"First of all, I think a lot of people are concerned about those vulnerable children – Layla Moran, school leaders, the children's commissioner, the secretary of state – because by definition, they are vulnerable and school is a place of safety for them," he said.

"But it was always going to be quite difficult to get them into school. If you are the child of a doctor, and your mum is a key worker, you may feel the moral need to be in school, whereas if you are termed vulnerable, and maybe had a tricky relationship with school, that was always going to be a harder group to reach.

"This is by definition a group where their relationship with attendance may have been mixed, even when their friends were going to school, so the thought that they should go in when their friends are not could make them feel stigmatised."

He added that furthermore, the public response to the lockdown meant that "I don’t think we should be surprised there will be lots of parents who think, whether their child was vulnerable or not, they would be safer at home".

Mr Barton said a focus on pupils with EHCPs could also be "misleading", as for some young people with autism, the lack of familiar staff and support in school currently meant they might be safer at home.

"It’s the children at risk of violence and abuse where we want to do everything we can to ensure they come in," he said. 

However, he added that since the end of the Easter holidays, there had been a sense of "normal learning" resuming with the introduction of the online Oak National Academy and BBC resources, and said that ASCL members had been ringing vulnerable children to encourage them to return to school and check on their wellbeing – which could explain a rise in the numbers of vulnerable children in attendance in the past week.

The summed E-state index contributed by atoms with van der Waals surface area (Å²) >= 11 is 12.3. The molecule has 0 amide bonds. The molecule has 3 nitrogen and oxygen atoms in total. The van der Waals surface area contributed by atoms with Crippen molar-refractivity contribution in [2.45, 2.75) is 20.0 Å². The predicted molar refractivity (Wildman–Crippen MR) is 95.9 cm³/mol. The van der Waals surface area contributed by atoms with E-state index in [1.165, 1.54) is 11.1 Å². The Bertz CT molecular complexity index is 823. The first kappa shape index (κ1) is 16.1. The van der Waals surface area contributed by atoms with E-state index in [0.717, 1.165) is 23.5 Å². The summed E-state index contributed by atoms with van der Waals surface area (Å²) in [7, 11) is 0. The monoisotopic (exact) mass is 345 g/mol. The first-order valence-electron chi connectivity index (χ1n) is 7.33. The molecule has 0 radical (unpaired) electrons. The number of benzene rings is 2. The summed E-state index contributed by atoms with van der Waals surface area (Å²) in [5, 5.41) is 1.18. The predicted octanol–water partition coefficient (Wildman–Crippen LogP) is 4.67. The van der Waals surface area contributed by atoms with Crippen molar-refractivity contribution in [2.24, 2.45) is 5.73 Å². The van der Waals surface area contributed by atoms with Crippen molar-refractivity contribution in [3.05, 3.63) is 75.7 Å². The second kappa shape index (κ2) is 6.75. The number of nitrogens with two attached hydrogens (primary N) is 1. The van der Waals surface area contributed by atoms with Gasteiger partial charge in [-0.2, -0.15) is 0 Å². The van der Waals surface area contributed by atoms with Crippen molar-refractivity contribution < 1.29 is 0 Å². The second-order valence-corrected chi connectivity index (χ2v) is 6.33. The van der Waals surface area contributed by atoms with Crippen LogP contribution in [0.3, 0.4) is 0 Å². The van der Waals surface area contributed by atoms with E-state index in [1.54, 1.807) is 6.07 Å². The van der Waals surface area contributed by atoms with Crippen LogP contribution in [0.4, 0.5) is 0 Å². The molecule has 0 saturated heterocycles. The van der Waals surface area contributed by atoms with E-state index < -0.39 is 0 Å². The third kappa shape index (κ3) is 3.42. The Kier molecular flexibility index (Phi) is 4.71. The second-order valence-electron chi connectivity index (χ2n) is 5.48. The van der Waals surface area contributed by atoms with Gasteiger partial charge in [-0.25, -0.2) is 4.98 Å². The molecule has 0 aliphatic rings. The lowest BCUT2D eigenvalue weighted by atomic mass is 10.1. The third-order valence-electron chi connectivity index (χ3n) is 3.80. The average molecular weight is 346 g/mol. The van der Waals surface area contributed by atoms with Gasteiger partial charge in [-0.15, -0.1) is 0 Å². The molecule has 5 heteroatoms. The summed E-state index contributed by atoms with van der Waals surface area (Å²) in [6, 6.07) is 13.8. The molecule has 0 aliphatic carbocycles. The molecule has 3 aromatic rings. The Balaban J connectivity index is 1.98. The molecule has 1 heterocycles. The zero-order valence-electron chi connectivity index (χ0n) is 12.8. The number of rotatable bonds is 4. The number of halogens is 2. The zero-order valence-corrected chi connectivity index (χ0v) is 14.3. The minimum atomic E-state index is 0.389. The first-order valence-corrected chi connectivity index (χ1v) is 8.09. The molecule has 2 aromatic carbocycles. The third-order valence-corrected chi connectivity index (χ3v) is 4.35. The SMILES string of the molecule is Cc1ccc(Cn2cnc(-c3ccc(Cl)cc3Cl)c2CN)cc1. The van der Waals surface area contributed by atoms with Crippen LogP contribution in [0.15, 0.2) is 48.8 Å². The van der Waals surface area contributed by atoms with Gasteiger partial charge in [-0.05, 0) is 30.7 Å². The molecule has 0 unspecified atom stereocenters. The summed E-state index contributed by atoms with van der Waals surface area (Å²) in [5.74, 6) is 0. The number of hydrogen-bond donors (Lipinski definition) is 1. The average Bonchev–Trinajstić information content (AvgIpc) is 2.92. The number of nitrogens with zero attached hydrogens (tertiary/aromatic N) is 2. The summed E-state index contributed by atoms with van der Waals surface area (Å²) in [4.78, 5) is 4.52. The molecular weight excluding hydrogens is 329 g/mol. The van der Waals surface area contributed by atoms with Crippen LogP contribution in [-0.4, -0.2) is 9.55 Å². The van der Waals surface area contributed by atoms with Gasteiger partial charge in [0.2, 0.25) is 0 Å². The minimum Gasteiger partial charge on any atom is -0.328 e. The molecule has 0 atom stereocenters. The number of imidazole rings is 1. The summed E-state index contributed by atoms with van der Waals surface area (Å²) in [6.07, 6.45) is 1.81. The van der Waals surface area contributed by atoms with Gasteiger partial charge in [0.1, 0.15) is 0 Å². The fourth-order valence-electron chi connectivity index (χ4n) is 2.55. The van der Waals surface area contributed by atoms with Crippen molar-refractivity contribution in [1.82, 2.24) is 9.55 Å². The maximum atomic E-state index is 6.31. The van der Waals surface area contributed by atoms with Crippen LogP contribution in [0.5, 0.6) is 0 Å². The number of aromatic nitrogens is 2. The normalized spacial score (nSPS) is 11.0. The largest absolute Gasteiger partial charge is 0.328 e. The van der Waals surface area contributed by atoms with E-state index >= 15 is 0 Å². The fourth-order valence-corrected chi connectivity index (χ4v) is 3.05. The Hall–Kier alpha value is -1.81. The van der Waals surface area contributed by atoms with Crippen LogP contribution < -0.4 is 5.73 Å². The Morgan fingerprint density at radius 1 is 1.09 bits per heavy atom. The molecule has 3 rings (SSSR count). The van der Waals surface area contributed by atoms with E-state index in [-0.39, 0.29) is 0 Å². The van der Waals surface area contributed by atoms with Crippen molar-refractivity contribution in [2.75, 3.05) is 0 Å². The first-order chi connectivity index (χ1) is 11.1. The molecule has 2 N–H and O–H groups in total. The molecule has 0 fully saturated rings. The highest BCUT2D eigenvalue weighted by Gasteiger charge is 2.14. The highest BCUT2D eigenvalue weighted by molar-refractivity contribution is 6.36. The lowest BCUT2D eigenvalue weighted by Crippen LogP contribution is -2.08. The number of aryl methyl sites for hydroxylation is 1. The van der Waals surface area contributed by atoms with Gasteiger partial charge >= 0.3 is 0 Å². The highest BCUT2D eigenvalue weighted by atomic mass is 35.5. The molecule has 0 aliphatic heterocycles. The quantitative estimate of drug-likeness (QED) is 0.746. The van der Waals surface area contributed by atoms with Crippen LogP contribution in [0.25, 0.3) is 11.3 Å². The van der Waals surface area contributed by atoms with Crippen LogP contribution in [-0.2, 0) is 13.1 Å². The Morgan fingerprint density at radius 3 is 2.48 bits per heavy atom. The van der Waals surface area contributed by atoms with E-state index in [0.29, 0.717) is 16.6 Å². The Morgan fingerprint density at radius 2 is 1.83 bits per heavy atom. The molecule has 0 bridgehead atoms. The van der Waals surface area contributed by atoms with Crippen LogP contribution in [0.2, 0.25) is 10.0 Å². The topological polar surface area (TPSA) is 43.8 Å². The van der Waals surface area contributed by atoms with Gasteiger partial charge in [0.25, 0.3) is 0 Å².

Mr Barton added there was a need to share best practice from settings that were successful in ensuring high numbers of their vulnerable pupils attended. 

"Schools that are doing the best with these young people are probably framing what they’re doing in school rather differently," he said, adding that working with familiar staff at a different pace, using activities that "might seem quite special" could be a way of making sure higher numbers of vulnerable pupils come to school. 

 

A Department for Education spokesperson said: "Schools and early years settings remain open for vulnerable children, who are encouraged to attend where it is appropriate for them to do so, and the children of critical workers. 

“The government’s first priority has always been protecting the wellbeing of children and where vulnerable children are not attending an educational setting we have asked local authorities, schools and colleges to continue to keep in touch with them and other vulnerable young people.

“We thank social workers, teachers and education staff for all that they are doing to keep children safe during this challenging time."

 

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author bio

Catherine Lough

Catherine Lough is a reporter at Tes.

Find me on Twitter @CathImogenLough